Call for Book Chapters: Nostalgia, and Anxiety in the Visual and Performing Arts: Russia, Eastern, and Central Europe
Editor: Tetyana Dzyadevych (New College of Florida) email@example.com
Submission deadline: May 1st, 2021: for abstracts (300 words), October 1st, 2021: for the articles (6000 – 8000 words, excluding bibliography)
About the book:
Svetlana Boym’s influential monograph The Future of Nostalgia (2001) been prophetic in predicting that the discourse of nostalgia would play a prominent role in studies of post-Soviet society. In the last several decades, the idea of nostalgia has been deployed across disciplines and been a recurring topic of scholarly interest. Boym’s definition of nostalgia as a longing for a home that does not exist or has never existed has been widely cited by many scholars working on the different implications of nostalgia in the post-Soviet world. The rapid technological changes, feelings of rootlessness, anxiety, and longing for some metaphysical ‘home’ have given the discourse of nostalgia a new global relevance. Katarzyna Niemeyer (2014) writes about the “nostalgia boom” and the role of media in promoting it. Ryan Lizardi (2013) focuses on contemporary mass media’s role in shaping individual memories and creating mediated nostalgia.
Because of this widespread interest, a new collection of scholarly articles dedicated to inquiry about nostalgia becomes important. This collection aims to interrogate nostalgia from the perspective of form(s) rather than content. We propose to investigate how the experience of nostalgia impacts the form(s) assumed by contemporary visual and performing arts. We want to examine how nostalgia is manifested in the artistic aesthetic of such works as well as the political significance of such an aesthetic frame. The premise of this collection is that in the case of Russian and Central and Eastern Europe nostalgic longing results from the dissatisfaction and anxiety of our current situation and from the need to recreate a “comforting” imaginary wherein things “might be better.” Nostalgia discourse is frequently accompanied by feelings of resentment toward and anxiety about cultural and political underrepresentation on the global stage. In contemporary works of art, it often moves artists to reach out for aesthetic models drawn from an imagined political “golden age,” an age before the current political “paradise lost.”
The proposed collection will gather articles connecting these political causes of nostalgia with their consequences in the aesthetics of visual and performative art in Russia and the countries of the former Eastern bloc. Possible themes of inquiry may include, but are not limited to, the following:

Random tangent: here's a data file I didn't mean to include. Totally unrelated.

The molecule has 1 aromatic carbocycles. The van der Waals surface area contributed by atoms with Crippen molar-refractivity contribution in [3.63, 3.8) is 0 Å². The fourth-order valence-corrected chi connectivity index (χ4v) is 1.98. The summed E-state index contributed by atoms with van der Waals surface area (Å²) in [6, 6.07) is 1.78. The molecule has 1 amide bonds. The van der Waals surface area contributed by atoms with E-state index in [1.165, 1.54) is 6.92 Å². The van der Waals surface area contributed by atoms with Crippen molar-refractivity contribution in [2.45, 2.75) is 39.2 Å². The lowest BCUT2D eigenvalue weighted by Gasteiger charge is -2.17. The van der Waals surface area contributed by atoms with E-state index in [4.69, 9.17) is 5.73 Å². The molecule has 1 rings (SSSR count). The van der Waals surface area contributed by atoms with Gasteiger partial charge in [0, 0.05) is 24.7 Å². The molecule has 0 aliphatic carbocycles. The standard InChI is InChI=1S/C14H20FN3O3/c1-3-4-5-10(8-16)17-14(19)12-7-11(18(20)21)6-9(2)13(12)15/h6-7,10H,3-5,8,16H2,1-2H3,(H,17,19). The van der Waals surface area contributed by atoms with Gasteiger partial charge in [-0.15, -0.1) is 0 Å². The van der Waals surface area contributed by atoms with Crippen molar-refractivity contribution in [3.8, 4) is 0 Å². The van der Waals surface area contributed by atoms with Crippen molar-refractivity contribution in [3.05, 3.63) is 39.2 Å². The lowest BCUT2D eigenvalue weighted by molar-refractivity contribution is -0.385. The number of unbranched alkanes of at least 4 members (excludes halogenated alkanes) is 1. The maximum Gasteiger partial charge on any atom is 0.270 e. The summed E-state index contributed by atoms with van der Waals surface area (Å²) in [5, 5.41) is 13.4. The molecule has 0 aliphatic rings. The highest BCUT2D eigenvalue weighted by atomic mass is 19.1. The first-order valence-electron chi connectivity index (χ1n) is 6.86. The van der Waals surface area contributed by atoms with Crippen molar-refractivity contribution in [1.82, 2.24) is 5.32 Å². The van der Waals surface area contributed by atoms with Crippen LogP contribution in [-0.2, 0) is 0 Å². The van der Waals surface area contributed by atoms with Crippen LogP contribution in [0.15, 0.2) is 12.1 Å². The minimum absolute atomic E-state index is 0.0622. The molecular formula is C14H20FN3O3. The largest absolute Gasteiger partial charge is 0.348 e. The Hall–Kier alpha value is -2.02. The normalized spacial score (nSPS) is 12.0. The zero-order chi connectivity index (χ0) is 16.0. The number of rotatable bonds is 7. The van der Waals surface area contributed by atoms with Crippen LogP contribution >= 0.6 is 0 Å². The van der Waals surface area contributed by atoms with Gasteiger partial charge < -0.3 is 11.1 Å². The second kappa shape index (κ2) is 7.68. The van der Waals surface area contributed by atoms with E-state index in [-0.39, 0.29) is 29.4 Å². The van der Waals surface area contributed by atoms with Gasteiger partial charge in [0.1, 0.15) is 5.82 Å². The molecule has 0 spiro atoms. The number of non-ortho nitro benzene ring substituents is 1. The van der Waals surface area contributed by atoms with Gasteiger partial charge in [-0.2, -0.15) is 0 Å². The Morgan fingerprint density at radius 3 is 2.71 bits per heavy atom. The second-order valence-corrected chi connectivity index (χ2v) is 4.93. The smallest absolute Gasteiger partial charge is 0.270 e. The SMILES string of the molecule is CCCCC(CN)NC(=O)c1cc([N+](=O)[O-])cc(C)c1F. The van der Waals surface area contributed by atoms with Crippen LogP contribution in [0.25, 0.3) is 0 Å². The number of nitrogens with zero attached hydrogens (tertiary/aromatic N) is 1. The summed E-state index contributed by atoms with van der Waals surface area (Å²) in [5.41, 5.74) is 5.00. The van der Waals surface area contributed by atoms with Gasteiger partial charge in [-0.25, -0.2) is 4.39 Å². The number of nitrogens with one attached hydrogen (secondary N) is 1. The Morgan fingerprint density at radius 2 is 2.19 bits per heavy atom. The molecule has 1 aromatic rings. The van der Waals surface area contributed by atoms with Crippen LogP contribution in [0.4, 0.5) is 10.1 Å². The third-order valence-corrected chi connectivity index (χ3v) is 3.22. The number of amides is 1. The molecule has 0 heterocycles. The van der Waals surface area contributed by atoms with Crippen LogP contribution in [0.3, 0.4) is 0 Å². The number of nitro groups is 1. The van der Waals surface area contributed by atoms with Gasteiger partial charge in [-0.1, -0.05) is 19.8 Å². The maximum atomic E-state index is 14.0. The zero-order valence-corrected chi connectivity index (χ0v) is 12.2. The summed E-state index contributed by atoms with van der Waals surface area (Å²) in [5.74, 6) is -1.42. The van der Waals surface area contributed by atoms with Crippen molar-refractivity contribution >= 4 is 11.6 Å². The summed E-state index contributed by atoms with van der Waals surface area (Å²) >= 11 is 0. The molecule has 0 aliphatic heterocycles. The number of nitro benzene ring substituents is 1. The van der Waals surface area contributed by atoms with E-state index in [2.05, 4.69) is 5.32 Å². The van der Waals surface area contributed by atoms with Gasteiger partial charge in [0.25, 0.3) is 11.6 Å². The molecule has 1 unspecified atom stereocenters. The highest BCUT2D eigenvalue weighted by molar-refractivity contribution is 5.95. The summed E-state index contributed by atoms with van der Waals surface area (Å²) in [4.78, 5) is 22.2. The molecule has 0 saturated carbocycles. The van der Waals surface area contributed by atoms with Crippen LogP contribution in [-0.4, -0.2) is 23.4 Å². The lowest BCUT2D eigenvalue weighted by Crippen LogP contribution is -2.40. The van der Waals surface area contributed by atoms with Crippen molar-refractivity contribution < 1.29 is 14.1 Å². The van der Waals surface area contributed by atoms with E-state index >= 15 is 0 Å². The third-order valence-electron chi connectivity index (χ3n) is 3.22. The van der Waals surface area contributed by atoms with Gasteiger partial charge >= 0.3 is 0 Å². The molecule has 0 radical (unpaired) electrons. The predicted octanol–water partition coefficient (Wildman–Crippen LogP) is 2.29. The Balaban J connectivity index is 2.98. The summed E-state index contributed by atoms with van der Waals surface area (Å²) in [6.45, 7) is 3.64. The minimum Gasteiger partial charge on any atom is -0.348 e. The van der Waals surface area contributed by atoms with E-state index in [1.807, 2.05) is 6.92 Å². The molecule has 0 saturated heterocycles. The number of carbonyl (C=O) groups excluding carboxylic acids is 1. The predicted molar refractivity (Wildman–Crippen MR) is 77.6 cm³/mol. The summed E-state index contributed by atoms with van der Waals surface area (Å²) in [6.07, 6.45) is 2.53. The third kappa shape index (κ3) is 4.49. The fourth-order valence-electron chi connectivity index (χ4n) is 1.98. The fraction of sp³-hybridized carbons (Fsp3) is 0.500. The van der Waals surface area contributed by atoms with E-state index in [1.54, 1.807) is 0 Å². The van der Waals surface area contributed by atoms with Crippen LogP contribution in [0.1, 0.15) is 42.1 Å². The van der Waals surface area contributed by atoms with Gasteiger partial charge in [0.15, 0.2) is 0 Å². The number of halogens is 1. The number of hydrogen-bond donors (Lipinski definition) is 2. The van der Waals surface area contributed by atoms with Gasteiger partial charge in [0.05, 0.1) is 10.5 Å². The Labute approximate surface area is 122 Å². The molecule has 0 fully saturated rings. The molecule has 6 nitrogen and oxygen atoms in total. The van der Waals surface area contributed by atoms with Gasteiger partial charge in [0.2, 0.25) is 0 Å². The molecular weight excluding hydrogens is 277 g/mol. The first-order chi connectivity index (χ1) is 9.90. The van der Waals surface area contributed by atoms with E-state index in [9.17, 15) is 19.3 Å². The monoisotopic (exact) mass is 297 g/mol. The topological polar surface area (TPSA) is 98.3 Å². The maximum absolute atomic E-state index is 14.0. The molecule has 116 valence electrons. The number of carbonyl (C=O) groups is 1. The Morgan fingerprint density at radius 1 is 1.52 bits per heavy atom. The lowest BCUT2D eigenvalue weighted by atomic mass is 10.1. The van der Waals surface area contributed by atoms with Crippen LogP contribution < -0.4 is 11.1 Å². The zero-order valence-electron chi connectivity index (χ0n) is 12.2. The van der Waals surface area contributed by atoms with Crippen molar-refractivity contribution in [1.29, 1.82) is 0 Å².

– Nostalgia aesthetics in theater/ballet/opera
– Nostalgia aesthetics in film and TV production
– Nostalgia in visual arts (fine arts, photography)
– Nostalgia in advertising
– Nostalgia in commemoration practices and cultural politics of monument
– Nostalgia and contemporary pop-culture
Your text should be written in English (American), original, not previously published. Citation in Chicago Manual Style https://www.chicagomanualofstyle.org/home.html Please, first submit your abstract by May 1st, 2021 articulating your study’s main ideas and your argument. If you are selected for publication, the first drafts of the articles are expected by October 1st, 2021.
When the book proposal is submitted, it will have the status ‘under consideration.’ If the book proposal is accepted, then a contract will be issued to signal the publisher’s commitment to the project, but until peer review concludes successfully (which Vernon Press will arrange for), publication cannot be guaranteed.
Our Tentative Timeline:
May 1st, 2021 – abstracts (300 words) due/ June 1st, 2021, you will receive a notification about the results of the selection process.
October 1st, 2021 – papers (6000 – 8000 words, excluding bibliography) due.
February 1st, 2022 – feedback from peer reviewers due.
April 1st, 2022 – final papers due.
About the Editors:
Tetyana Dzyadevych is a Visiting Professor of Russian Studies at New College of Florida. Dr. Dzyadevych holds both a Ph.D. in Slavic Studies from the University of Illinois at Chicago and another Ph.D. in Eastern Slavic Studies from Maria Curie-Sklodowska University of Lublin, Poland. She teaches the Russian language, literature, and culture, focusing on the 20th and 21st centuries. Her research interests: Eastern European literatures and cultures of the 20th and 21st centuries; cinema, visual art and pop-culture; political art activism; postcolonialism, and feminism.
About the Publisher
Vernon Press is an independent publisher of scholarly books in the social sciences and humanities. We value pluralism, intellectual diversity, and openness. https://vernonpress.com/
Note: There are no submission or acceptance fees.
 Svetlana Boym, The Future of Nostalgia (New York: Basic Books, 2001), XIII.